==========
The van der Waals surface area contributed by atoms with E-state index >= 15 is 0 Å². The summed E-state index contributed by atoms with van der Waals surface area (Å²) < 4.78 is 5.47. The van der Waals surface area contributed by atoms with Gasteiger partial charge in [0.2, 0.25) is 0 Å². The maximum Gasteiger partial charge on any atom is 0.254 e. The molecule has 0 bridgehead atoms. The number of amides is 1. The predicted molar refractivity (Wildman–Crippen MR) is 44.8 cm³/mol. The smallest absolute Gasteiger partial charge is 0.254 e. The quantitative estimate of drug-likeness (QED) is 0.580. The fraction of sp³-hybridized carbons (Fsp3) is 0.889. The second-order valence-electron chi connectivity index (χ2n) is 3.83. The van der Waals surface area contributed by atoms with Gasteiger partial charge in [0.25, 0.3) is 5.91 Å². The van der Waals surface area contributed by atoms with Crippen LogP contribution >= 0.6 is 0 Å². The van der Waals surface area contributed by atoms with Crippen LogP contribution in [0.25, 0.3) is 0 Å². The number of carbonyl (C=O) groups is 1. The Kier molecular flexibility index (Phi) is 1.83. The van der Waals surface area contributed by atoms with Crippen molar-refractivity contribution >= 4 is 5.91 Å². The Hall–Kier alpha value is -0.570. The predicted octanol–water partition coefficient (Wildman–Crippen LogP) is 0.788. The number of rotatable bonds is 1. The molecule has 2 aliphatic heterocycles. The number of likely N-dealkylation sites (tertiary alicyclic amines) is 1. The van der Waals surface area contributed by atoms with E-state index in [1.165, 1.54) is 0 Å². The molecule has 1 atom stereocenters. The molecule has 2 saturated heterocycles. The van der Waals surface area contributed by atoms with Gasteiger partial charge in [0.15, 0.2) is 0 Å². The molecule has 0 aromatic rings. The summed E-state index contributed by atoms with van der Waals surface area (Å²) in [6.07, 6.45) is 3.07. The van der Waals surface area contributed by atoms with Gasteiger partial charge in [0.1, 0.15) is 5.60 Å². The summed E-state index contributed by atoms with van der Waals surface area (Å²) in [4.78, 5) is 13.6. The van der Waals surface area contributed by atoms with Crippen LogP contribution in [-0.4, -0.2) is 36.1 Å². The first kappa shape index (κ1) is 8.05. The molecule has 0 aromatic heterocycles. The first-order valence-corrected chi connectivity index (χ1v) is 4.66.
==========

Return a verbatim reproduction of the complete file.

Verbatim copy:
The van der Waals surface area contributed by atoms with E-state index >= 15 is 0 Å². The summed E-state index contributed by atoms with van der Waals surface area (Å²) < 4.78 is 5.47. The van der Waals surface area contributed by atoms with Gasteiger partial charge in [0.2, 0.25) is 0 Å². The maximum Gasteiger partial charge on any atom is 0.254 e. The molecule has 0 bridgehead atoms. The number of amides is 1. The predicted molar refractivity (Wildman–Crippen MR) is 44.8 cm³/mol. The smallest absolute Gasteiger partial charge is 0.254 e. The quantitative estimate of drug-likeness (QED) is 0.580. The fraction of sp³-hybridized carbons (Fsp3) is 0.889. The second-order valence-electron chi connectivity index (χ2n) is 3.83. The van der Waals surface area contributed by atoms with Gasteiger partial charge in [0.25, 0.3) is 5.91 Å². The van der Waals surface area contributed by atoms with Crippen LogP contribution >= 0.6 is 0 Å². The van der Waals surface area contributed by atoms with Crippen LogP contribution in [0.25, 0.3) is 0 Å². The number of carbonyl (C=O) groups is 1. The Kier molecular flexibility index (Phi) is 1.83. The van der Waals surface area contributed by atoms with Crippen molar-refractivity contribution >= 4 is 5.91 Å². The Hall–Kier alpha value is -0.570. The predicted octanol–water partition coefficient (Wildman–Crippen LogP) is 0.788. The number of rotatable bonds is 1. The molecule has 2 aliphatic heterocycles. The number of likely N-dealkylation sites (tertiary alicyclic amines) is 1. The van der Waals surface area contributed by atoms with E-state index in [1.165, 1.54) is 0 Å². The molecule has 1 atom stereocenters. The molecule has 2 saturated heterocycles. The van der Waals surface area contributed by atoms with Gasteiger partial charge in [0.15, 0.2) is 0 Å². The molecule has 0 aromatic rings. The summed E-state index contributed by atoms with van der Waals surface area (Å²) in [6.07, 6.45) is 3.07. The van der Waals surface area contributed by atoms with Gasteiger partial charge in [0.1, 0.15) is 5.60 Å². The summed E-state index contributed by atoms with van der Waals surface area (Å²) in [4.78, 5) is 13.6. The van der Waals surface area contributed by atoms with Crippen LogP contribution in [-0.4, -0.2) is 36.1 Å². The first kappa shape index (κ1) is 8.05. The molecule has 0 aromatic heterocycles. The first-order valence-corrected chi connectivity index (χ1v) is 4.66.